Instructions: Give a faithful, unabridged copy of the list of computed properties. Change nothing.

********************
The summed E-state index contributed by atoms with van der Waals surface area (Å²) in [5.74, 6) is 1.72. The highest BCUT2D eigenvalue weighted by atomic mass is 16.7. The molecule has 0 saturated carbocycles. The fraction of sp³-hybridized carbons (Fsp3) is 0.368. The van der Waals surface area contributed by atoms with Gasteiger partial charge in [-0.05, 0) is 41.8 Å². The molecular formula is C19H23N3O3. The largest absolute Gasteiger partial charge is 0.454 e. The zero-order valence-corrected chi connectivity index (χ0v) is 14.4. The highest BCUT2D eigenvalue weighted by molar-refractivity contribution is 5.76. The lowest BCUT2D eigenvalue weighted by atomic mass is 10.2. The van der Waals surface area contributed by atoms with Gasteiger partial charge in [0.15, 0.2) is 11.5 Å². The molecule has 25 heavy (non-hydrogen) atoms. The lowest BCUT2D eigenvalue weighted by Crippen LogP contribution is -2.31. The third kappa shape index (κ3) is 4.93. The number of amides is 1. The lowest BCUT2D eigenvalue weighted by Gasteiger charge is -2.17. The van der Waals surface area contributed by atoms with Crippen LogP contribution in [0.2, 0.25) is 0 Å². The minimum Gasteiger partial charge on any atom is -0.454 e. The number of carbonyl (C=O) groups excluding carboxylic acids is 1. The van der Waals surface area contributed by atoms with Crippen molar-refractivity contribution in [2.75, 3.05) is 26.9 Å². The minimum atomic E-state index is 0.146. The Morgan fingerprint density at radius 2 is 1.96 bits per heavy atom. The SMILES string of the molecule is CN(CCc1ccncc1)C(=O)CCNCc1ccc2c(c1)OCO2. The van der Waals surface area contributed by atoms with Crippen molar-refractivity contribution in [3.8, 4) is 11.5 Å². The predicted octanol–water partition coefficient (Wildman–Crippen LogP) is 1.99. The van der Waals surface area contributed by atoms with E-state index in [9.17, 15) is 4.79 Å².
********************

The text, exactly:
The summed E-state index contributed by atoms with van der Waals surface area (Å²) in [5.74, 6) is 1.72. The highest BCUT2D eigenvalue weighted by atomic mass is 16.7. The molecule has 0 saturated carbocycles. The fraction of sp³-hybridized carbons (Fsp3) is 0.368. The van der Waals surface area contributed by atoms with Gasteiger partial charge in [-0.05, 0) is 41.8 Å². The molecular formula is C19H23N3O3. The largest absolute Gasteiger partial charge is 0.454 e. The zero-order valence-corrected chi connectivity index (χ0v) is 14.4. The highest BCUT2D eigenvalue weighted by molar-refractivity contribution is 5.76. The lowest BCUT2D eigenvalue weighted by atomic mass is 10.2. The van der Waals surface area contributed by atoms with Gasteiger partial charge in [0.15, 0.2) is 11.5 Å². The molecule has 25 heavy (non-hydrogen) atoms. The lowest BCUT2D eigenvalue weighted by Crippen LogP contribution is -2.31. The third kappa shape index (κ3) is 4.93. The number of amides is 1. The lowest BCUT2D eigenvalue weighted by Gasteiger charge is -2.17. The van der Waals surface area contributed by atoms with Crippen LogP contribution in [0.2, 0.25) is 0 Å². The minimum Gasteiger partial charge on any atom is -0.454 e. The number of carbonyl (C=O) groups excluding carboxylic acids is 1. The van der Waals surface area contributed by atoms with Crippen molar-refractivity contribution in [2.75, 3.05) is 26.9 Å². The minimum atomic E-state index is 0.146. The Morgan fingerprint density at radius 2 is 1.96 bits per heavy atom. The SMILES string of the molecule is CN(CCc1ccncc1)C(=O)CCNCc1ccc2c(c1)OCO2. The van der Waals surface area contributed by atoms with Crippen molar-refractivity contribution in [3.8, 4) is 11.5 Å². The predicted octanol–water partition coefficient (Wildman–Crippen LogP) is 1.99. The van der Waals surface area contributed by atoms with E-state index in [9.17, 15) is 4.79 Å².